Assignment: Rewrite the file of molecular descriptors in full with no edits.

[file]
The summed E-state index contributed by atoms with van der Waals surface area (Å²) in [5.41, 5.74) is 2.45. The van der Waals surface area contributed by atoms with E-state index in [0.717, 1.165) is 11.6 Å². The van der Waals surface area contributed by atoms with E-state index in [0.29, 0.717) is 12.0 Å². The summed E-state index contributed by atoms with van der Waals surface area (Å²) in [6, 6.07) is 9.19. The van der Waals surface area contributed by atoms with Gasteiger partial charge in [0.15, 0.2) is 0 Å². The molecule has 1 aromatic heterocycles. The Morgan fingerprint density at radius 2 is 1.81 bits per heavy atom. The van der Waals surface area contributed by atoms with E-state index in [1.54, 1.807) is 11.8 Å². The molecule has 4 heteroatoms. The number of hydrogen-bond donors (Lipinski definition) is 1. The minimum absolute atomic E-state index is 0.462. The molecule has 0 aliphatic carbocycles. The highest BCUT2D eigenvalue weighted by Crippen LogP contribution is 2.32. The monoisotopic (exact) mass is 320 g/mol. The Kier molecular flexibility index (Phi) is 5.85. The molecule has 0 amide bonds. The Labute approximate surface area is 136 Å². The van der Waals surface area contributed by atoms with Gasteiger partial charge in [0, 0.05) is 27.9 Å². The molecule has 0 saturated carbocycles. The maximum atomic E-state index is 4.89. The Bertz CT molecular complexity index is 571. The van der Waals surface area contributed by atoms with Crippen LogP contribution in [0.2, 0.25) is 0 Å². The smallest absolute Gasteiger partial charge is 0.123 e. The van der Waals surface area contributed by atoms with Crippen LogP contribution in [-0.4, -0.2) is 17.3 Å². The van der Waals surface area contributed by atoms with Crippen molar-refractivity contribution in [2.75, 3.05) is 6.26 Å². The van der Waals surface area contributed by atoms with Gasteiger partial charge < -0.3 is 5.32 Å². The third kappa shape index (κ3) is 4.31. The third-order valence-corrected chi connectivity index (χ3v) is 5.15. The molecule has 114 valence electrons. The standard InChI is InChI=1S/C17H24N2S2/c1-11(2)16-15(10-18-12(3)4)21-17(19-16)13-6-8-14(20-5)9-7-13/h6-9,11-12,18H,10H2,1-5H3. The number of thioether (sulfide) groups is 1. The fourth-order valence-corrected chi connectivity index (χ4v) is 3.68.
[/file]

The summed E-state index contributed by atoms with van der Waals surface area (Å²) in [5.41, 5.74) is 2.45. The van der Waals surface area contributed by atoms with E-state index in [0.717, 1.165) is 11.6 Å². The van der Waals surface area contributed by atoms with E-state index in [0.29, 0.717) is 12.0 Å². The summed E-state index contributed by atoms with van der Waals surface area (Å²) in [6, 6.07) is 9.19. The van der Waals surface area contributed by atoms with Gasteiger partial charge in [0.15, 0.2) is 0 Å². The molecule has 1 aromatic heterocycles. The Morgan fingerprint density at radius 2 is 1.81 bits per heavy atom. The van der Waals surface area contributed by atoms with E-state index in [1.54, 1.807) is 11.8 Å². The molecule has 4 heteroatoms. The number of hydrogen-bond donors (Lipinski definition) is 1. The minimum absolute atomic E-state index is 0.462. The molecule has 0 aliphatic carbocycles. The highest BCUT2D eigenvalue weighted by Crippen LogP contribution is 2.32. The monoisotopic (exact) mass is 320 g/mol. The Kier molecular flexibility index (Phi) is 5.85. The molecule has 0 amide bonds. The Labute approximate surface area is 136 Å². The van der Waals surface area contributed by atoms with Gasteiger partial charge in [0, 0.05) is 27.9 Å². The molecule has 0 saturated carbocycles. The maximum atomic E-state index is 4.89. The Bertz CT molecular complexity index is 571. The van der Waals surface area contributed by atoms with Crippen LogP contribution in [0.2, 0.25) is 0 Å². The smallest absolute Gasteiger partial charge is 0.123 e. The van der Waals surface area contributed by atoms with Crippen LogP contribution in [-0.4, -0.2) is 17.3 Å². The van der Waals surface area contributed by atoms with Crippen molar-refractivity contribution in [2.75, 3.05) is 6.26 Å². The van der Waals surface area contributed by atoms with Gasteiger partial charge < -0.3 is 5.32 Å². The third kappa shape index (κ3) is 4.31. The third-order valence-corrected chi connectivity index (χ3v) is 5.15. The molecule has 114 valence electrons. The standard InChI is InChI=1S/C17H24N2S2/c1-11(2)16-15(10-18-12(3)4)21-17(19-16)13-6-8-14(20-5)9-7-13/h6-9,11-12,18H,10H2,1-5H3. The number of thioether (sulfide) groups is 1. The fourth-order valence-corrected chi connectivity index (χ4v) is 3.68.